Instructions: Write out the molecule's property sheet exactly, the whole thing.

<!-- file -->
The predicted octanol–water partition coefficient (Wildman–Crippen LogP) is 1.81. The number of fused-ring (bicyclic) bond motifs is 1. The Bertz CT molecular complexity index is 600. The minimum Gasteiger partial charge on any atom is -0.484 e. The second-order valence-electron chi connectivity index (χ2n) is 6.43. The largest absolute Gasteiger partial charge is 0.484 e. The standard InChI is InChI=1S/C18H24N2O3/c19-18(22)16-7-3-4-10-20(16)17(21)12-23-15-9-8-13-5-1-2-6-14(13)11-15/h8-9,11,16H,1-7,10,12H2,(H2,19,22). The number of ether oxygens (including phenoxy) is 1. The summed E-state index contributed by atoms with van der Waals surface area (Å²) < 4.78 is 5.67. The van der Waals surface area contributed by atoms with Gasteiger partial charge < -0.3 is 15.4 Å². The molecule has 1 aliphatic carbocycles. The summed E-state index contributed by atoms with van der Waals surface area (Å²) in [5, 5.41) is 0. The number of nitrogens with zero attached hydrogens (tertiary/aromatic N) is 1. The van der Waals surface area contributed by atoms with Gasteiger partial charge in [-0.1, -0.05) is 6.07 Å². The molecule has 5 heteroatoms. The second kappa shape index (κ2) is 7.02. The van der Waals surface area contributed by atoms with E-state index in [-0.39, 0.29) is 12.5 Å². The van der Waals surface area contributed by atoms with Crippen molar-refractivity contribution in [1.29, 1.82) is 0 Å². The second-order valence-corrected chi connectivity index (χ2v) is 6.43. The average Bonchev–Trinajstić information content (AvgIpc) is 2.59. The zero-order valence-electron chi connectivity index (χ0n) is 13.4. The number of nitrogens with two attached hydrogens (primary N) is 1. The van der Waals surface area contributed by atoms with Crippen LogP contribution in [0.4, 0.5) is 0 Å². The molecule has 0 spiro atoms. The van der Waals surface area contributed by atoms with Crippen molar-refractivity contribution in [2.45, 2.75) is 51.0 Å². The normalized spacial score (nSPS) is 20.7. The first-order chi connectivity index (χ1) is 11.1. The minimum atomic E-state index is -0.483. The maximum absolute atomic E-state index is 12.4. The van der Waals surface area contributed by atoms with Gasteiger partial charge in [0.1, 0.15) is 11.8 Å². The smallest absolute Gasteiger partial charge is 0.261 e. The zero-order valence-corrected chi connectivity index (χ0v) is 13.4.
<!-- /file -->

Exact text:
The predicted octanol–water partition coefficient (Wildman–Crippen LogP) is 1.81. The number of fused-ring (bicyclic) bond motifs is 1. The Bertz CT molecular complexity index is 600. The minimum Gasteiger partial charge on any atom is -0.484 e. The second-order valence-electron chi connectivity index (χ2n) is 6.43. The largest absolute Gasteiger partial charge is 0.484 e. The standard InChI is InChI=1S/C18H24N2O3/c19-18(22)16-7-3-4-10-20(16)17(21)12-23-15-9-8-13-5-1-2-6-14(13)11-15/h8-9,11,16H,1-7,10,12H2,(H2,19,22). The number of ether oxygens (including phenoxy) is 1. The summed E-state index contributed by atoms with van der Waals surface area (Å²) < 4.78 is 5.67. The van der Waals surface area contributed by atoms with Gasteiger partial charge < -0.3 is 15.4 Å². The molecule has 1 aliphatic carbocycles. The summed E-state index contributed by atoms with van der Waals surface area (Å²) in [5, 5.41) is 0. The number of nitrogens with zero attached hydrogens (tertiary/aromatic N) is 1. The van der Waals surface area contributed by atoms with Gasteiger partial charge in [-0.1, -0.05) is 6.07 Å². The molecule has 5 heteroatoms. The second kappa shape index (κ2) is 7.02. The van der Waals surface area contributed by atoms with E-state index in [-0.39, 0.29) is 12.5 Å². The van der Waals surface area contributed by atoms with Crippen molar-refractivity contribution in [1.29, 1.82) is 0 Å². The second-order valence-corrected chi connectivity index (χ2v) is 6.43. The average Bonchev–Trinajstić information content (AvgIpc) is 2.59. The zero-order valence-electron chi connectivity index (χ0n) is 13.4. The number of nitrogens with two attached hydrogens (primary N) is 1. The van der Waals surface area contributed by atoms with Crippen LogP contribution in [0.4, 0.5) is 0 Å². The molecule has 0 spiro atoms. The van der Waals surface area contributed by atoms with Crippen molar-refractivity contribution in [2.45, 2.75) is 51.0 Å². The normalized spacial score (nSPS) is 20.7. The first-order chi connectivity index (χ1) is 11.1. The minimum atomic E-state index is -0.483. The maximum absolute atomic E-state index is 12.4. The van der Waals surface area contributed by atoms with Gasteiger partial charge in [0.1, 0.15) is 11.8 Å². The smallest absolute Gasteiger partial charge is 0.261 e. The zero-order valence-corrected chi connectivity index (χ0v) is 13.4.